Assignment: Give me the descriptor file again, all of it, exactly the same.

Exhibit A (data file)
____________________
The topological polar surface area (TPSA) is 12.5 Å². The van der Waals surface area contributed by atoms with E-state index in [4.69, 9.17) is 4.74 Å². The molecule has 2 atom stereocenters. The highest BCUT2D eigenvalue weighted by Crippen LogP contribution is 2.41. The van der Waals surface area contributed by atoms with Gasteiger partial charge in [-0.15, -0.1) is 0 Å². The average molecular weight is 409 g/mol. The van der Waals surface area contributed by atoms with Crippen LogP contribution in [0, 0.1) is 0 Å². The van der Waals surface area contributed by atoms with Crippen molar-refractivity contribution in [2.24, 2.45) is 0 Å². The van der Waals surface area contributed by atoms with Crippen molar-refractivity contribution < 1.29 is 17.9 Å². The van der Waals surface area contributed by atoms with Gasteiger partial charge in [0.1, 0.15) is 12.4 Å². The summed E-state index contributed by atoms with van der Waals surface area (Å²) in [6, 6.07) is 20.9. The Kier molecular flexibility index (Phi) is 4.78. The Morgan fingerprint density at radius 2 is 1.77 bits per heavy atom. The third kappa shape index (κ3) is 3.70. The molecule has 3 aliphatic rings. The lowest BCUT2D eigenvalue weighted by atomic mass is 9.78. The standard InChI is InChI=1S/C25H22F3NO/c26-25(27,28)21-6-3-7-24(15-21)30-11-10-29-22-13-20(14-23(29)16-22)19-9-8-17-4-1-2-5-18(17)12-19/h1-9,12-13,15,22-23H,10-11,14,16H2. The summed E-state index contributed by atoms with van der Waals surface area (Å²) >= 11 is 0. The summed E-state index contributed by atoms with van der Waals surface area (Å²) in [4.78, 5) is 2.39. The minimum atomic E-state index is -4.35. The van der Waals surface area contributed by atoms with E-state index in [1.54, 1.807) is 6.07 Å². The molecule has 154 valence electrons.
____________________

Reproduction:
The topological polar surface area (TPSA) is 12.5 Å². The van der Waals surface area contributed by atoms with E-state index in [4.69, 9.17) is 4.74 Å². The molecule has 2 atom stereocenters. The highest BCUT2D eigenvalue weighted by Crippen LogP contribution is 2.41. The van der Waals surface area contributed by atoms with Gasteiger partial charge in [-0.15, -0.1) is 0 Å². The average molecular weight is 409 g/mol. The van der Waals surface area contributed by atoms with Crippen LogP contribution in [0, 0.1) is 0 Å². The van der Waals surface area contributed by atoms with Crippen molar-refractivity contribution in [2.24, 2.45) is 0 Å². The van der Waals surface area contributed by atoms with Crippen molar-refractivity contribution < 1.29 is 17.9 Å². The van der Waals surface area contributed by atoms with Gasteiger partial charge in [0.1, 0.15) is 12.4 Å². The summed E-state index contributed by atoms with van der Waals surface area (Å²) in [6, 6.07) is 20.9. The Kier molecular flexibility index (Phi) is 4.78. The Morgan fingerprint density at radius 2 is 1.77 bits per heavy atom. The third kappa shape index (κ3) is 3.70. The molecule has 3 aliphatic rings. The lowest BCUT2D eigenvalue weighted by atomic mass is 9.78. The standard InChI is InChI=1S/C25H22F3NO/c26-25(27,28)21-6-3-7-24(15-21)30-11-10-29-22-13-20(14-23(29)16-22)19-9-8-17-4-1-2-5-18(17)12-19/h1-9,12-13,15,22-23H,10-11,14,16H2. The summed E-state index contributed by atoms with van der Waals surface area (Å²) >= 11 is 0. The summed E-state index contributed by atoms with van der Waals surface area (Å²) in [4.78, 5) is 2.39. The minimum atomic E-state index is -4.35. The van der Waals surface area contributed by atoms with E-state index in [1.54, 1.807) is 6.07 Å². The molecule has 154 valence electrons.